Uni­ver­si­ties warned that EU can’t save them from pop­ulists

THE (Times Higher Education) - - NEWS - david.matthews@timeshigh­ere­d­u­ca­tion.com

The Euro­pean Union is now too full of au­thor­i­tar­ian pop­ulist gov­ern­ments to be re­lied upon to take ac­tion against the Hun­gar­ian gov­ern­ment for forc­ing the Cen­tral Euro­pean Univer­sity out of Bu­dapest, schol­ars have been warned.

In­stead, aca­demics need to stand up for them­selves and should not hun­ker down in the as­sump­tion that anti- in­tel­lec­tual po­lit­i­cal move­ments will sim­ply blow over, ac­cord­ing to the head of a body rep­re­sent­ing Europe’s schol­arly academies.

In an an­nounce­ment on 25 Oc­to­ber, the long-threat­ened CEU said that it would have to start teach­ing new stu­dents at a cam­pus in Vi­enna next aca­demic year un­less the Hun­gar­ian gov­ern­ment signed a last- ditch agree­ment be­fore De­cem­ber to let it con­tinue as a US-ac­cred­ited in­sti­tu­tion.

The move would mark de­feat for the in­sti­tu­tion de­spite 18 months of strug­gle – in­volv­ing pe­ti­tions from aca­demics across the world – against gov­ern­ment leg­is­la­tion widely seen as tar­get­ing the CEU for its lib­eral stance.

The in­sti­tu­tion is backed by Ge­orge Soros, a fun­der of pro-trans­parency projects in the re­gion who has be­come a bo­gey­man for Hun­gary’s in­creas­ingly au­thor­i­tar­ian gov­ern­ment. A Hun­gar­ian gov­ern­ment spokesman called the CEU’s lat­est an­nounce­ment “an­other wily ma­noeu­vre, a Soros-style po­lit­i­cal ploy”.

An­to­nio Lo­prieno, pres­i­dent of All Euro­pean Academies (Al­lea), which rep­re­sents dozens of academies across the con­ti­nent, told Times Higher Ed­u­ca­tion that the CEU’s forced move “is the sign of an in­tel­lec­tual de­cay that goes to­gether with populism...it’s a very sad day for Hun­gary”.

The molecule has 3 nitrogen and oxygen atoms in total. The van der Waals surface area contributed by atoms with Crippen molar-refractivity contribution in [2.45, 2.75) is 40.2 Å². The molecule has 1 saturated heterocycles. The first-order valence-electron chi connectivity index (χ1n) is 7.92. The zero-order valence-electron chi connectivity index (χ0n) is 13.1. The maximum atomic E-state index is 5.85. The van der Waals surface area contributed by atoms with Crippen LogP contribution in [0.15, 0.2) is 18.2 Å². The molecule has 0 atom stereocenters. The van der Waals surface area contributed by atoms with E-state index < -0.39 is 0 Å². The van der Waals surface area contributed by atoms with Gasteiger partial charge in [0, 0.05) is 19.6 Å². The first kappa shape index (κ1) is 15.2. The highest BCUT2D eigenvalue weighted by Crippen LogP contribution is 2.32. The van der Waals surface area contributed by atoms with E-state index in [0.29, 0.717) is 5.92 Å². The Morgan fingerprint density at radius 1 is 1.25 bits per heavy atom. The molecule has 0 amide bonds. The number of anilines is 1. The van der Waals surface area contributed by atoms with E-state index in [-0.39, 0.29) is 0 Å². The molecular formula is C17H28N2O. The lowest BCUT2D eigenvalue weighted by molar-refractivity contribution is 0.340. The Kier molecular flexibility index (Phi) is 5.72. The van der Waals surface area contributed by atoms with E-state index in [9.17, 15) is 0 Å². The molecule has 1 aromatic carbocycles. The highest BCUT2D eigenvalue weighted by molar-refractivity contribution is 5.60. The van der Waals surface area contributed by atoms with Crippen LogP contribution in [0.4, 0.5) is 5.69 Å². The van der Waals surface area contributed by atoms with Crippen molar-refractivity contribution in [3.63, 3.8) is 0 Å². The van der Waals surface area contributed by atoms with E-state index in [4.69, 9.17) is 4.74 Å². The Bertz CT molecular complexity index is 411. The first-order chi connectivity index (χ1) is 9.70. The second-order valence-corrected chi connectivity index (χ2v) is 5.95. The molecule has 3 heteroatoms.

To will­ingly lose an in­sti­tu­tion like the CEU was a “form of in­tel­lec­tual blind­ness” by the Hun­gar­ian author­i­ties, he said, and the in­ci­dent was “a warn­ing of the dan­gers of...a pop­ulist ap­proach to po­lit­i­cal life”.

“Whether this will prompt some con­crete re­ac­tions I doubt,” he said, as the EU now had sev­eral mem­ber states with sim­i­lar gov­ern­ments to Hun­gary – most notably, Poland and Italy. “I’m not so sure that the EU is the best body” to take ac­tion, he said.

In Septem­ber, the Euro­pean Par­lia­ment voted to start so-called Ar­ti­cle 7 pro­ceed­ings against Hun­gary for de­part­ing from EU val­ues. The threat to the CEU was a key part of the case against Bu­dapest.

But MEPs’ cen­sure is not ex­pected to lead to any real sanc­tions, as Poland, it­self fac­ing in­ves­ti­ga­tion from Brus­sels over a drift into au­thor­i­tar­i­an­ism, has vowed to veto any ac­tion against Hun­gary.

In re­sponse to threats from pop­ulist gov­ern­ments, some aca­demics had taken a de­fen­sive ap­proach, hop­ing that the wave of hos­til­ity even­tu­ally “passes by”, said Pro­fes­sor Lo­prieno. In­stead, though, the com­mu­nity as a whole needed to stand up for it­self, he warned.

Michael Gaebel, di­rec­tor of higher ed­u­ca­tion pol­icy at the Euro­pean Univer­sity As­so­ci­a­tion, said that the CEU move, com­bined with the scrap­ping of ac­cred­i­ta­tion for gen­der stud­ies MA pro­grammes and puni­tive taxes levied on refugee-re­lated pro­grammes, meant that Hun­gar­ian schol­ars might start ex­er­cis­ing “self-cen­sor­ship”.

They would “think twice” be­fore em­bark­ing on any­thing to do with refugees, he said. The re­stric­tions “makes Hun­gar­ian higher ed­u­ca­tion less in­ter­na­tional”, he said.

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